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Too tender?

Discussion in 'Canoe Sailing' started by davidrparker, Sep 7, 2006.

  1. davidrparker

    davidrparker Curious about Wooden Canoes

    As I near the point of putting real green money down on a set of plans for a boat, I have to ask a question.... are sailing canoes too tender to be considered "real sailboats"?

    I love the look of them (Iain Oughtred's Macgregor in particular) and for me wanting to build a boat or a canoe is at least half of my desire for a boat. That said, I do want to be able to go out for a sail on one of our local lakes, preferably without going for a swim.

    So I'm looking for a few opinions here. Should I go ahead and build the canoe or should I steer more towards something a little larger?
     
  2. Benson Gray

    Benson Gray Canoe History Enthusiast Staff Member

    A typical sailing canoe will generally be more tender than a typical sailing boat which usually has a greater width. However, some practice, patience, and good common sense should keep you from swimming in either one. It never hurts to keep a good bailing bucket handy also. You may want to borrow a sailing canoe for some test runs before you decide.

    Benson
     
  3. Todd Bradshaw

    Todd Bradshaw Sailmaker

    A MacGregor is a lovely boat which can be fun, interesting and at times challenging to sail. Compared to something like a Laser or Sunfish, it's nowhere near as seaworthy if you push your luck - the same way that any open dinghy would have limited seaworthiness. You won't be able to take a MacGregor out any time you happen to want to go sailing and just take pot-luck for weather and wind conditions, but instead you'll learn what conditions are fun to sail in and what conditions are a bit too much. On the other hand, you'll probably be able to move in conditions where a lot of regular sailboats just sit there with limp sails. So no, it's not an all-round sailboat. It's in a class by itself with certain weather restrictions due to it's small size, narrow beam and open nature - but that doesn't mean that you won't enjoy sailing it.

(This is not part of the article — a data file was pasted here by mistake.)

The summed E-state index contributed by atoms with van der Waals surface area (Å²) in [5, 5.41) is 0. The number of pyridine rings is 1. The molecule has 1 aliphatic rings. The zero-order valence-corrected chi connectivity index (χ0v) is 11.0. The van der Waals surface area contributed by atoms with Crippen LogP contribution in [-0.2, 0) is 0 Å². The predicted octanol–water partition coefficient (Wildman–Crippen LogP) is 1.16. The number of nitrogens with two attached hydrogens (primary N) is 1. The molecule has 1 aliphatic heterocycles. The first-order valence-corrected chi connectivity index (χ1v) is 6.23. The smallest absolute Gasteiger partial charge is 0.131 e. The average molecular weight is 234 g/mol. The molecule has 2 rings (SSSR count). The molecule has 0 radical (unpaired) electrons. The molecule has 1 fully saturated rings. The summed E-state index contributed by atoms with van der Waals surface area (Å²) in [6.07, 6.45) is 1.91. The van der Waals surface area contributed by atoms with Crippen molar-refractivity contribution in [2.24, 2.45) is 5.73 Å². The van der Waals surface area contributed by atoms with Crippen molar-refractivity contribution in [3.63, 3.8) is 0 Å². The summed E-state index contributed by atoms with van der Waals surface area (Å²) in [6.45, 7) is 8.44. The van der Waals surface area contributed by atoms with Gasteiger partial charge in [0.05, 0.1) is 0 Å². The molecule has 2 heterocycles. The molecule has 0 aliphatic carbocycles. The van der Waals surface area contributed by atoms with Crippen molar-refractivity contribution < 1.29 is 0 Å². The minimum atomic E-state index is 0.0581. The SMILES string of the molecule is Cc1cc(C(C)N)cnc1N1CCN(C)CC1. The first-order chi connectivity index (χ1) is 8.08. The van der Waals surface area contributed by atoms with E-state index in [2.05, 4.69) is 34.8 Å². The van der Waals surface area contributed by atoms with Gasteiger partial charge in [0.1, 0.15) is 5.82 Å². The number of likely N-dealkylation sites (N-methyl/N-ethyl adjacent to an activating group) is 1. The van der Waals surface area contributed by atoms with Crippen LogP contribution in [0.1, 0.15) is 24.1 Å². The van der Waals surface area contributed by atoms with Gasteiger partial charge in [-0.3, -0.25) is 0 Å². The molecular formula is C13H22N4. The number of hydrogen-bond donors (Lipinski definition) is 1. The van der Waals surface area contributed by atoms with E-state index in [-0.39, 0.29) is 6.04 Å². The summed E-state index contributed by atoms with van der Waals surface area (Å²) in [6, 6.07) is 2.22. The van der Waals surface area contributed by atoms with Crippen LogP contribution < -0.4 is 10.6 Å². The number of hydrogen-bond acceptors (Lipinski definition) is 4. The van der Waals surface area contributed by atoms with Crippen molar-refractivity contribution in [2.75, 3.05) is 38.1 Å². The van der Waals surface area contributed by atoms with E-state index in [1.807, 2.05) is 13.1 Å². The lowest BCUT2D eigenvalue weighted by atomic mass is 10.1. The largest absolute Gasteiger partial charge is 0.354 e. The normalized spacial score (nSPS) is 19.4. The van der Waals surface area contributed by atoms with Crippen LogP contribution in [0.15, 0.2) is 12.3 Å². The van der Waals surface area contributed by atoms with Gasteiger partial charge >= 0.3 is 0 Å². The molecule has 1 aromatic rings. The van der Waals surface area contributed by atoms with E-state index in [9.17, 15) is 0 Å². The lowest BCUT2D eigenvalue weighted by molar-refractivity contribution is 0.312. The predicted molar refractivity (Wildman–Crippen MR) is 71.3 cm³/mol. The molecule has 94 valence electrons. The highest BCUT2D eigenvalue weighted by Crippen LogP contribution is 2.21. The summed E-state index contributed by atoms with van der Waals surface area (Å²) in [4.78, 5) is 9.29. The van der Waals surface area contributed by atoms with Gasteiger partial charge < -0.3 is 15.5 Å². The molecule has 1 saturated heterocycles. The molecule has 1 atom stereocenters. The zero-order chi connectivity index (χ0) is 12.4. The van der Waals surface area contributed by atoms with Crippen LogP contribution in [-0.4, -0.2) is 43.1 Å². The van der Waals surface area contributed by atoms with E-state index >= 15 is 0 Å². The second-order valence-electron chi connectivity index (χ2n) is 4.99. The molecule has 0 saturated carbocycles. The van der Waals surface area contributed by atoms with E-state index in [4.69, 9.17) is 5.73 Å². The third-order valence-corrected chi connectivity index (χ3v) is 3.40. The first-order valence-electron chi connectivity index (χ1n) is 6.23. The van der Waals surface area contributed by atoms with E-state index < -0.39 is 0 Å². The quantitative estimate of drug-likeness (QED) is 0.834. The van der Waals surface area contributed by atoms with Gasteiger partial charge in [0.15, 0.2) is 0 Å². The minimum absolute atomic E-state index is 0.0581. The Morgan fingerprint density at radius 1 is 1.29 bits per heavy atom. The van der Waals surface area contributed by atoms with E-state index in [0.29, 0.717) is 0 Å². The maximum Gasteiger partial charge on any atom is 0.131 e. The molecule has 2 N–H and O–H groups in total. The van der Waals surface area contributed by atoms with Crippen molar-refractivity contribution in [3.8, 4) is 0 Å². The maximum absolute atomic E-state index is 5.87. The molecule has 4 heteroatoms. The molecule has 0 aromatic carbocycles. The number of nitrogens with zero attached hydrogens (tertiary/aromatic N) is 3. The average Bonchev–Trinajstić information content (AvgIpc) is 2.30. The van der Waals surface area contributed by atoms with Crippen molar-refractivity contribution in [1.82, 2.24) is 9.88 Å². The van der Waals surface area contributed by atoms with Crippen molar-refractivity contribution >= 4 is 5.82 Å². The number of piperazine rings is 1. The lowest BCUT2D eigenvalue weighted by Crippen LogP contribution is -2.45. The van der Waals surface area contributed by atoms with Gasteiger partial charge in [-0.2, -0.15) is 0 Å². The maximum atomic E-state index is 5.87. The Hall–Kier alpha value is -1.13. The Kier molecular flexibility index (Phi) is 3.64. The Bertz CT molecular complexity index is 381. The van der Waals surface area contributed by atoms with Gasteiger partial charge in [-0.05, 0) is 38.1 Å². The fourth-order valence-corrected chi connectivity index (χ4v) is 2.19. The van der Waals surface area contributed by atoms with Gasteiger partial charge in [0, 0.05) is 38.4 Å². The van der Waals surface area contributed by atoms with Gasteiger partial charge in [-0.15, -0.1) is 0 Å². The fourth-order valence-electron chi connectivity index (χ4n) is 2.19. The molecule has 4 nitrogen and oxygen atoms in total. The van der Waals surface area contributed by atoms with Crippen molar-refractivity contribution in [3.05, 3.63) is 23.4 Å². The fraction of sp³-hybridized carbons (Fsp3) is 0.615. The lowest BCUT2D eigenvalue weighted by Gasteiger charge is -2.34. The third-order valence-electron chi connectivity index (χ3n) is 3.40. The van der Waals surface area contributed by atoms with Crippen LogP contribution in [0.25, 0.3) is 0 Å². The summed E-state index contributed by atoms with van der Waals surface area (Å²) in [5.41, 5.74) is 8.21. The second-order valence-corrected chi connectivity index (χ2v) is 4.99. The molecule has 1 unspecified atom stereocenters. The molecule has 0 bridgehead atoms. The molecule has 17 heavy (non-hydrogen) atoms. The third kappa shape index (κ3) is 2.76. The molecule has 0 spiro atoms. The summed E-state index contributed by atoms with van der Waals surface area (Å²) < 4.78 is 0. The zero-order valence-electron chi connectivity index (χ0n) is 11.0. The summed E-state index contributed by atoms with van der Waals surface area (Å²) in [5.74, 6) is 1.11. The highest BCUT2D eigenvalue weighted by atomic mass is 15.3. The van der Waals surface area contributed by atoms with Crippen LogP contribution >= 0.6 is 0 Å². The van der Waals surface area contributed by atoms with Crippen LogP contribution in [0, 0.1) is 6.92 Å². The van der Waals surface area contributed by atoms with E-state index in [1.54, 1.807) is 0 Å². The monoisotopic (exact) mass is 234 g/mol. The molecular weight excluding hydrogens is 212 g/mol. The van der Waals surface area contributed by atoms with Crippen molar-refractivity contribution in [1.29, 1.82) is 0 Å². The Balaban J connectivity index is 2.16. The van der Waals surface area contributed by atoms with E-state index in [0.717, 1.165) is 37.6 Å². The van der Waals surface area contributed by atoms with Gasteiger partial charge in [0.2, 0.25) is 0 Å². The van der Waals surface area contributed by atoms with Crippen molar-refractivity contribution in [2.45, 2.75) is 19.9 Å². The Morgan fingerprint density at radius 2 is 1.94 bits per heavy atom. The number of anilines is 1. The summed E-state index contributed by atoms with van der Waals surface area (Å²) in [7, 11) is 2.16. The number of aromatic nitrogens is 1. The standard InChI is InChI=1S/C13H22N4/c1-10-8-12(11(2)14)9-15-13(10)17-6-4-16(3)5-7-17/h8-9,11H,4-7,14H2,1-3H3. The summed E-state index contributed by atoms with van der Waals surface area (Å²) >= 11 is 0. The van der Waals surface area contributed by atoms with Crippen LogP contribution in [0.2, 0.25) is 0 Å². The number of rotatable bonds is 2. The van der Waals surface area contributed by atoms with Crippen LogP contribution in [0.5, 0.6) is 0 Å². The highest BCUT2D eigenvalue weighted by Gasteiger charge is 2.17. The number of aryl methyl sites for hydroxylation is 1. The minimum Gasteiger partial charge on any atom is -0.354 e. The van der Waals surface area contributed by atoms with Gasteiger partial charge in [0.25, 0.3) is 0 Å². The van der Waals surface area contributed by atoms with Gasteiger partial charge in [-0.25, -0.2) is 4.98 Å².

Best bet seems to be the stretched version, which comes out somewhere in the 15'-16' range (extra length increases stability and seaworthiness). The ketch rig (twin sails) is the most interesting to sail as you can do much of your steering with just sail trim and the relationship between the main and mizzen. Adding a third, more centrally-located, mast step allows you to use both sails together or just one (main or even the tiny mizzen) by itself in the central step if it's windy out and you want to calm things down.

    Did I mention that the boat is also drop-dead gorgeous????

    Tom Moen's MacGregor
     

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  4. Michael Leone

    Michael Leone You call that a sail?

    I just started canoe sailing this year and before I sailed my canoe for the
    first time I realy was not sure what to expect.
    Ive been a paddler since I was a kid and built a mahogany Glen-L 10
    with my father, which met an untimely end under the trunk of a 60 foot
    oak tree that came down in a bad summer storm. that would be the boat
    not my father!
    So when I sailed my canoe for the first time I was surprised at how stable
    it was, and I actualy feel that the rig makes a canoe more stable.
    I can stand up and walk back and forth will under sail with ease.
    and although my canoe is not nearly as sexy as the Rob Roy in Todds
    post it is still an attractive boat and a pleasure to sail.
    Let us know what you decide to build.
    See pics under previous post sailing trip.
     

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